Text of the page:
Shadows in the Deep, Unleashed’s sophomore effort, is very much a direct sequel to the group’s 1991 debut, Where No Life Dwells. It serves as an excellent demonstration of the early Swedish death metal sound, combining heavily distorted guitars, guttural vocals, and a strong emphasis on tremolo-picked melodies to create a work that is as well-crafted as it is heavy. While the songwriting and performance on Shadows in the Deep is overall not as strong as what was demonstrated on the band’s excellent debut, the album remains an important part of the Unleashed discography and should provide a satisfying listen to any fan of classic death metal.

Like every album in the band’s discography, Shadows in the Deep is an uncompromisingly heavy work, even judging by today’s standards. You will not hear any acoustic interludes or nature samples on this record; Unleashed decided to abandon all ambient elements to create an album with an emphasis on nothing more than sheer brutality. The band even refrains from including any guitar solos on the album, with only two minor exceptions on the tracks “Never Ending Hate” and “Crush the Skull”. Both of these tracks include a solo, although they are both extremely brief and entirely unnecessary. The solos are contribute little to the strength of the tracks or the album at large and could easily have been left off. It should be noted that just because the album eschews ambience and melody for aggression, this in no way means that it lacks diversity. Album opener “The Final Silence” has a distinct trash influence, and the excellent “Onward into Countless Battles” bases its verses on an incredibly catchy up-tempo groove. As a further surprise, one of the album’s best tracks is the included cover of Venom’s “Countess Bathory”. While the Unleashed version is essentially just a heavier version of the original, it is a very fun track that demonstrates that the band is at their best when they are enjoying themselves.

Addressing the band’s performance on the album, there is really not much to criticize. Hedlund’s vocal performance is excellent, and represents the vocalist in his prime. In the band’s early years Hedlund contributed a much more deep and guttural vocalization than what can be found on later albums. While his vocals are still powerful on later recordings, the rough growls found on Shadows in the Deep fit the band’s style better than the more refined vocal performance seen in the band’s later career. Both the percussion and guitar work demonstrate a high level of musicianship, even though they are never really given any time to shine through solos. The album also has surprisingly good production, allowing all instruments and vocals to be heard clearly. The only point of criticism that can be made for the album’s musical performance is that while the bass is clearly audible, it often just mirrors the guitar work in an unimaginative way. While this is typical of early death metal albums, some inventive bass lines would have been a welcome contribution, serving to break up the constant emphasis on guitar riffs.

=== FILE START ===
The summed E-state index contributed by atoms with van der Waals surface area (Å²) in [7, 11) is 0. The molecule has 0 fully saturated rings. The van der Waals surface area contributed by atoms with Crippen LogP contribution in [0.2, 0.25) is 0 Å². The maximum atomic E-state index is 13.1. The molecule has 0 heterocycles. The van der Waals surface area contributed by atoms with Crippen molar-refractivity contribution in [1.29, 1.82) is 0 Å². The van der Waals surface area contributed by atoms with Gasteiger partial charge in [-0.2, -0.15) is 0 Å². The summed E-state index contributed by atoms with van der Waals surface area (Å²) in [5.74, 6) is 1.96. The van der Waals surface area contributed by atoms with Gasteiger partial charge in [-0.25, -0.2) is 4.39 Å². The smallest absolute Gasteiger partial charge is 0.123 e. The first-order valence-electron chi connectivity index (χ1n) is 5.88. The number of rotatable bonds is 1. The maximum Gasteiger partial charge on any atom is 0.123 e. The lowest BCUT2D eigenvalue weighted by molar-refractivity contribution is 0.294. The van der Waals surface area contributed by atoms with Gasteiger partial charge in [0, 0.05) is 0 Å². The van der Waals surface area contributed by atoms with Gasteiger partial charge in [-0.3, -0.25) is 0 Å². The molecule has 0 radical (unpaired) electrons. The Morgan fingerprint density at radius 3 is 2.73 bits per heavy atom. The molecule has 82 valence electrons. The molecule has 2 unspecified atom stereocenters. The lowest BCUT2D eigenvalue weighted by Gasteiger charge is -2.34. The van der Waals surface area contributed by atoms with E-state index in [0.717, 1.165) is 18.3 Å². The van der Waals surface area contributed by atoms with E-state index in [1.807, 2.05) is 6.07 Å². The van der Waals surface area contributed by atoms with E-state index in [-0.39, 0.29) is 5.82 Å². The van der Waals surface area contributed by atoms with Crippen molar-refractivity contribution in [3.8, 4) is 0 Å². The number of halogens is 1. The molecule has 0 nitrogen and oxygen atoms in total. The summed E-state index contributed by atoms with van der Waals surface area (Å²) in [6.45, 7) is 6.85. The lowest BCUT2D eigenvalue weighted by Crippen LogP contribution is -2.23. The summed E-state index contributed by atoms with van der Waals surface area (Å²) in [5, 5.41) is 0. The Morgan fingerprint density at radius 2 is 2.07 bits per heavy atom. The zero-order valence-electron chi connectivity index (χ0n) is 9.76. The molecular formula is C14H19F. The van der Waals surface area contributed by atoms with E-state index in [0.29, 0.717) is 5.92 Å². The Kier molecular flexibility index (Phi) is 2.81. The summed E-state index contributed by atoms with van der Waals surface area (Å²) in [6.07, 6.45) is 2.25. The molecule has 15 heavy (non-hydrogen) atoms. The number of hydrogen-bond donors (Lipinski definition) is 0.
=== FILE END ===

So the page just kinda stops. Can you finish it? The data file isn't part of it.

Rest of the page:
There are several negative aspects to Shadows in the Deep that must be noted. Perhaps the biggest drawback of the album is the inclusion of several lackluster songs, songs that are largely forgettable and serve no real purpose on the album. Some examples of this are “Never Ending Hate” and “Crush the Skull”, ironically the only two songs on the record that include guitar solos. While these are not necessarily bad songs, they come across as filler and take away from the integrity of the album as a whole. A reason for the inclusion of these filler tracks may be due to the extremely short length of time between studio albums in the band’s early career; Shadows in the Deep was released exactly one year after their debut. Besides lackluster tracks, the album also includes one song that is downright bad. This is the second track, “The Immortals”. The song is marred by an extremely annoying riff that repeats itself frequently throughout the song, and the parts that exclude the riff are simply uninteresting. One last negative point to be made about the album is that many of the tracks overstay their welcome, going on for far too long and repeating segments over and over unnecessarily. This gets tiring after a while, and unfortunately takes away considerably from the album’s replay value.